Continuous variables are expressed as mean ± SD. Group differences in continuous variables were analyzed by student's t-test and 95% Confidence Interval or the Mann Whitney U-test. P-values < 0.05 were considered statistically significant. Since this study was not randomized, multivariate analysis was used to verify that a difference between the two treatments did not appear after adjusting for patient factors. Stepwise logistic regression was used to identify patient predictors of SVR that might be confounders including age, sex, minority status, marital status, employment status, housing status, route of transmission, height, weight, body mass index (BMI), HCV viral load, genotype, APRI score, blood urea nitrogen (BUN), creatinine , aspartate aminotransferase (AST), alanine aminotransferase (ALT), alkaline phosphatase, total bilirubin, total protein, albumin, white blood cell count (WBC), absolute neutrophil count (ANC), hemoglobin, red blood cell distribution width (RDW), mean corpuscular volume (MCV), platelet count.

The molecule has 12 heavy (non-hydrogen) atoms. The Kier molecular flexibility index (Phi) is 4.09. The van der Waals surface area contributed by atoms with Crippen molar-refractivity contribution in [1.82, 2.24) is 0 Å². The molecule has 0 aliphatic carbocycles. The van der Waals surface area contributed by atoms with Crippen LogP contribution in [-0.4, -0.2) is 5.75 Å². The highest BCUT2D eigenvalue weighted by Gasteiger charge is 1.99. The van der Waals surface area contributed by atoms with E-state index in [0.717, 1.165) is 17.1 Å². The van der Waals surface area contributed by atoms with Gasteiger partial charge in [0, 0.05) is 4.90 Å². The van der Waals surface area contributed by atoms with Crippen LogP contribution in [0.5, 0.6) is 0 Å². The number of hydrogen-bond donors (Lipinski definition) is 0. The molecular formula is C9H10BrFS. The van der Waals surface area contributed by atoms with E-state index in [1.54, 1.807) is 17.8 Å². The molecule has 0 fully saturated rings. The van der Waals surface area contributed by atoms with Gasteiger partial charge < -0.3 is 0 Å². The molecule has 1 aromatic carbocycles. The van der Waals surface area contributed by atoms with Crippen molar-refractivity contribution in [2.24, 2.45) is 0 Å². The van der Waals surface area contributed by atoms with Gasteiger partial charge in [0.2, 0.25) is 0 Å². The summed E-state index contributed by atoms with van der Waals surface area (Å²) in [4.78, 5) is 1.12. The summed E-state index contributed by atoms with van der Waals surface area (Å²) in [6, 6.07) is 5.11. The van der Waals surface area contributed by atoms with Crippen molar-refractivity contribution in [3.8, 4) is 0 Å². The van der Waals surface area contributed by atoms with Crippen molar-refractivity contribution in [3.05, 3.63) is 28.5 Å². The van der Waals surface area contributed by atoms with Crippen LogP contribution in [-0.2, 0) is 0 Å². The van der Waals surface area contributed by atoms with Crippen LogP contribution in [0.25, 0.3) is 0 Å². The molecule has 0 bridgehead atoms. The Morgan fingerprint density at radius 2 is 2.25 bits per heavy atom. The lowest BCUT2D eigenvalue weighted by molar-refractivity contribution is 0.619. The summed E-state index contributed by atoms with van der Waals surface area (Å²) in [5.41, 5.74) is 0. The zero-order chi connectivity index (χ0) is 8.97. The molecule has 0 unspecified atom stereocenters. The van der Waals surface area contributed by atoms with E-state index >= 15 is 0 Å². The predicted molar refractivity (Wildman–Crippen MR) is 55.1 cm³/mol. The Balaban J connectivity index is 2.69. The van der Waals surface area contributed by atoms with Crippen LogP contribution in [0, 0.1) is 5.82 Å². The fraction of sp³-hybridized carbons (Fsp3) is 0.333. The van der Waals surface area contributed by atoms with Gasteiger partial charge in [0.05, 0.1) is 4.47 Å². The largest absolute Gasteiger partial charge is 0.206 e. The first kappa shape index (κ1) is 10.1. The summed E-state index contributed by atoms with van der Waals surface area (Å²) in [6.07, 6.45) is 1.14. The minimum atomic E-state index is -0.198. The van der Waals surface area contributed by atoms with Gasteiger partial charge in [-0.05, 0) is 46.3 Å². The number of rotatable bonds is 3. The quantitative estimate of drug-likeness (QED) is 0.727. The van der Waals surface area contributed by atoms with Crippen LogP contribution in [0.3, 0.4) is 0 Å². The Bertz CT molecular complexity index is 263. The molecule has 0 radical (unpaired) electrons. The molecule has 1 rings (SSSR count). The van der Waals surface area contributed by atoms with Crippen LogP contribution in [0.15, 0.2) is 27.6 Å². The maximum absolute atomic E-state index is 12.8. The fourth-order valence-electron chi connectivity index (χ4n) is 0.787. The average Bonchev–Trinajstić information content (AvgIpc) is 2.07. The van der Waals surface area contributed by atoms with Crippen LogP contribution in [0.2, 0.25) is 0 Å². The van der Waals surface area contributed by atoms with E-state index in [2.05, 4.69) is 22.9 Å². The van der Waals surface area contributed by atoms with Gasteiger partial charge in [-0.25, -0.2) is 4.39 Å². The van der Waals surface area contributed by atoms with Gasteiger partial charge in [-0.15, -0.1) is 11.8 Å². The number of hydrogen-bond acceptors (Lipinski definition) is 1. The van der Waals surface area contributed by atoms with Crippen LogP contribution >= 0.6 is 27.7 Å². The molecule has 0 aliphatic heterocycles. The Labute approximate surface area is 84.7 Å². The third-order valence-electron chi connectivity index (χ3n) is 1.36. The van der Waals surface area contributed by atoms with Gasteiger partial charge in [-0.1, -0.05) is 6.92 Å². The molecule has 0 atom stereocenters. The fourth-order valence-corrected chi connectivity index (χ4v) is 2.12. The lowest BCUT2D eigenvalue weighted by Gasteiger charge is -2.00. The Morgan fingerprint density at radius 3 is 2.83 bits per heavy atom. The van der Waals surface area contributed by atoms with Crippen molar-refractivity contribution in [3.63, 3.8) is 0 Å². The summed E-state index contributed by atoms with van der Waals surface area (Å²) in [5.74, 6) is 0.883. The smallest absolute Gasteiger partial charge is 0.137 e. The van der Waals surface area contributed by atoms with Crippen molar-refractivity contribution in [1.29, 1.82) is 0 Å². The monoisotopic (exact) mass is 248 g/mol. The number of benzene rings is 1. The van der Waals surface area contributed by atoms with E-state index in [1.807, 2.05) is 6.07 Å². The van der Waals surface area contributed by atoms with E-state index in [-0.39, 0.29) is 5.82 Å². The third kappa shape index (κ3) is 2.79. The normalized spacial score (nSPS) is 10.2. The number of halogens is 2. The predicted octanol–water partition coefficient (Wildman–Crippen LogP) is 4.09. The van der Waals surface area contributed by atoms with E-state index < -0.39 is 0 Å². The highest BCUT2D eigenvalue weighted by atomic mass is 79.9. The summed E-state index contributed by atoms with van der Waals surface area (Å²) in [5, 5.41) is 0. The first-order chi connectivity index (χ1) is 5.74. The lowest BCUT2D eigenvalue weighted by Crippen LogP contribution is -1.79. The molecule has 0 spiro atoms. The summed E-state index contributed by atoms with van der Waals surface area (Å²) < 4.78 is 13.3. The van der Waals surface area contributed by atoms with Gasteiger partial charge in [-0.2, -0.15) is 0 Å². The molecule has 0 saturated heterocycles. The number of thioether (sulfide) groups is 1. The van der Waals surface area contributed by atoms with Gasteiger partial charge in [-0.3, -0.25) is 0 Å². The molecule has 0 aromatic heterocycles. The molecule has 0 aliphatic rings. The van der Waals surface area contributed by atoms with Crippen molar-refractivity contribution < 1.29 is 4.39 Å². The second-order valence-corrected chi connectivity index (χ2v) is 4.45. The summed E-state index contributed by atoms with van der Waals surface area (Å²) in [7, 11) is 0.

During the study period, 519 patients were started on HCV treatment. One hundred and twelve subjects were excluded, leaving 407 subjects for analysis (Figure 1). There were baseline differences between the two cohorts (Table 1). The ECHO cohort included a significantly higher proportion of men (96% of patients treated in the prison system were male) were more likely to be Hispanic, and had a higher mean weight and BMI. The UNM HCV clinic subjects were older. Fifty-six percent of both groups had genotype 1.
The rate of SVR for ECHO sites was 152/261 (58.2%) and was not different from that for the UNM HCV clinic, 84/146 (57.5%).The difference was 0.7% with a 95% CI of (-9.2%, 10.7%). The overall SVR rate in genotype 1 patients was 48.3%. (See Table 2 for SVR rates by genotype and site.) Stepwise multivariable logistic-regression analyses identified several patient factors as independent predictors of SVR: genotype 1, ALT, APRI score (Table 3). When adjusted for patient characteristics, SVR did not differ by site of treatment (adjusted OR=1.04; 95% CI 0.671 to 1.60).
Overall, serious adverse events (SAE) were more frequent in the UNM HCV clinic cohort (13.7%) than in the ECHO cohort (6.9%; P = 0.02). SAE's requiring termination of treatment were also more common in the UNM HCV clinic cohort (8.9%) compared to the ECHO cohort (4.2%; P = 0.05). (Table 4)